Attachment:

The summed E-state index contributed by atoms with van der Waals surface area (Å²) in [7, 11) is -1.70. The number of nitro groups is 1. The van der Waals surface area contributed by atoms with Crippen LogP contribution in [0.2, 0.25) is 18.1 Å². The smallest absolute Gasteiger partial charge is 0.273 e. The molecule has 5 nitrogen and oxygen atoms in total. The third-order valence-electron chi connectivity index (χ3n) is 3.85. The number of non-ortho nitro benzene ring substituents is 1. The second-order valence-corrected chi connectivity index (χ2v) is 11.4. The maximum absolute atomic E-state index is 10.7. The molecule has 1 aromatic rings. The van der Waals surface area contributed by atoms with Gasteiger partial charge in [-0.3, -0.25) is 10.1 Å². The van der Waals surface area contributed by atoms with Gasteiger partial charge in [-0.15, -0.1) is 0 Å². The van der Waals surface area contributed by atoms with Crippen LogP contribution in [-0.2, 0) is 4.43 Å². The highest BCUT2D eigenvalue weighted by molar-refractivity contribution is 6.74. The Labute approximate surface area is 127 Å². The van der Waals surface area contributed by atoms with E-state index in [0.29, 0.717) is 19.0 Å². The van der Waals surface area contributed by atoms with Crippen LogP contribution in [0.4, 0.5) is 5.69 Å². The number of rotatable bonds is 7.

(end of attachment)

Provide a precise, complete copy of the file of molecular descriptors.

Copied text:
The summed E-state index contributed by atoms with van der Waals surface area (Å²) in [7, 11) is -1.70. The number of nitro groups is 1. The van der Waals surface area contributed by atoms with Crippen LogP contribution in [0.2, 0.25) is 18.1 Å². The smallest absolute Gasteiger partial charge is 0.273 e. The molecule has 5 nitrogen and oxygen atoms in total. The third-order valence-electron chi connectivity index (χ3n) is 3.85. The number of non-ortho nitro benzene ring substituents is 1. The second-order valence-corrected chi connectivity index (χ2v) is 11.4. The maximum absolute atomic E-state index is 10.7. The molecule has 1 aromatic rings. The van der Waals surface area contributed by atoms with Gasteiger partial charge in [-0.3, -0.25) is 10.1 Å². The van der Waals surface area contributed by atoms with Gasteiger partial charge in [-0.15, -0.1) is 0 Å². The van der Waals surface area contributed by atoms with Crippen LogP contribution in [-0.2, 0) is 4.43 Å². The highest BCUT2D eigenvalue weighted by molar-refractivity contribution is 6.74. The Labute approximate surface area is 127 Å². The van der Waals surface area contributed by atoms with E-state index in [0.29, 0.717) is 19.0 Å². The van der Waals surface area contributed by atoms with Crippen LogP contribution in [0.4, 0.5) is 5.69 Å². The number of rotatable bonds is 7.